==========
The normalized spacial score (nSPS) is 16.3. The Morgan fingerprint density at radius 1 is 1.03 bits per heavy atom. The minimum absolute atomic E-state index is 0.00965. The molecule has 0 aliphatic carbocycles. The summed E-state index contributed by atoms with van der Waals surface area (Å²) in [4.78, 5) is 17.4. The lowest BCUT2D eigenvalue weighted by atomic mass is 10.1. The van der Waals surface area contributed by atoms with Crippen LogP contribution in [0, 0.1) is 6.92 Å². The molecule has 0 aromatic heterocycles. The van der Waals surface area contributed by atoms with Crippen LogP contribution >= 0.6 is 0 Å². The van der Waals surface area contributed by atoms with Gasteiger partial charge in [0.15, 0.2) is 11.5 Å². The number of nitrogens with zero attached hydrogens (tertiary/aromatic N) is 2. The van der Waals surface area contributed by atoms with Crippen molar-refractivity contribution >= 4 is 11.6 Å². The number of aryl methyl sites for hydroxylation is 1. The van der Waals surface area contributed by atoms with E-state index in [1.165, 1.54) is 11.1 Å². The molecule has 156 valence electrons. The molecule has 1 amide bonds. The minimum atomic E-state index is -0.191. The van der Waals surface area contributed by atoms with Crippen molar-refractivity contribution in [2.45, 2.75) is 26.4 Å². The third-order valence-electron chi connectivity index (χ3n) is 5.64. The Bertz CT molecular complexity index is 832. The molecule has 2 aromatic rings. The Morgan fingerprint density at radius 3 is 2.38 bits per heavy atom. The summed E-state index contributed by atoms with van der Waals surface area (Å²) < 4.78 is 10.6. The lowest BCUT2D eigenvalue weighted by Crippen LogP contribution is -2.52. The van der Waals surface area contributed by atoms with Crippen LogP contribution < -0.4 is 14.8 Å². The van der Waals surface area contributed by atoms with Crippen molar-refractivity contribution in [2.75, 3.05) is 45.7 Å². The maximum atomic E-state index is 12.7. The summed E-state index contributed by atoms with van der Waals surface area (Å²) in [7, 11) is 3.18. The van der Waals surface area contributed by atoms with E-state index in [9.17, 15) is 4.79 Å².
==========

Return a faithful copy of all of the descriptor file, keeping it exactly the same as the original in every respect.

The normalized spacial score (nSPS) is 16.3. The Morgan fingerprint density at radius 1 is 1.03 bits per heavy atom. The minimum absolute atomic E-state index is 0.00965. The molecule has 0 aliphatic carbocycles. The summed E-state index contributed by atoms with van der Waals surface area (Å²) in [4.78, 5) is 17.4. The lowest BCUT2D eigenvalue weighted by atomic mass is 10.1. The van der Waals surface area contributed by atoms with Crippen LogP contribution in [0, 0.1) is 6.92 Å². The molecule has 0 aromatic heterocycles. The van der Waals surface area contributed by atoms with Crippen LogP contribution >= 0.6 is 0 Å². The van der Waals surface area contributed by atoms with Gasteiger partial charge in [0.15, 0.2) is 11.5 Å². The number of nitrogens with zero attached hydrogens (tertiary/aromatic N) is 2. The van der Waals surface area contributed by atoms with Crippen molar-refractivity contribution >= 4 is 11.6 Å². The number of aryl methyl sites for hydroxylation is 1. The van der Waals surface area contributed by atoms with E-state index in [1.165, 1.54) is 11.1 Å². The molecule has 156 valence electrons. The molecule has 1 amide bonds. The minimum atomic E-state index is -0.191. The van der Waals surface area contributed by atoms with Crippen molar-refractivity contribution in [2.45, 2.75) is 26.4 Å². The third-order valence-electron chi connectivity index (χ3n) is 5.64. The Bertz CT molecular complexity index is 832. The molecule has 2 aromatic rings. The Morgan fingerprint density at radius 3 is 2.38 bits per heavy atom. The summed E-state index contributed by atoms with van der Waals surface area (Å²) < 4.78 is 10.6. The lowest BCUT2D eigenvalue weighted by Crippen LogP contribution is -2.52. The van der Waals surface area contributed by atoms with Crippen LogP contribution < -0.4 is 14.8 Å². The van der Waals surface area contributed by atoms with Crippen molar-refractivity contribution in [2.75, 3.05) is 45.7 Å². The maximum atomic E-state index is 12.7. The summed E-state index contributed by atoms with van der Waals surface area (Å²) in [7, 11) is 3.18. The van der Waals surface area contributed by atoms with E-state index in [9.17, 15) is 4.79 Å².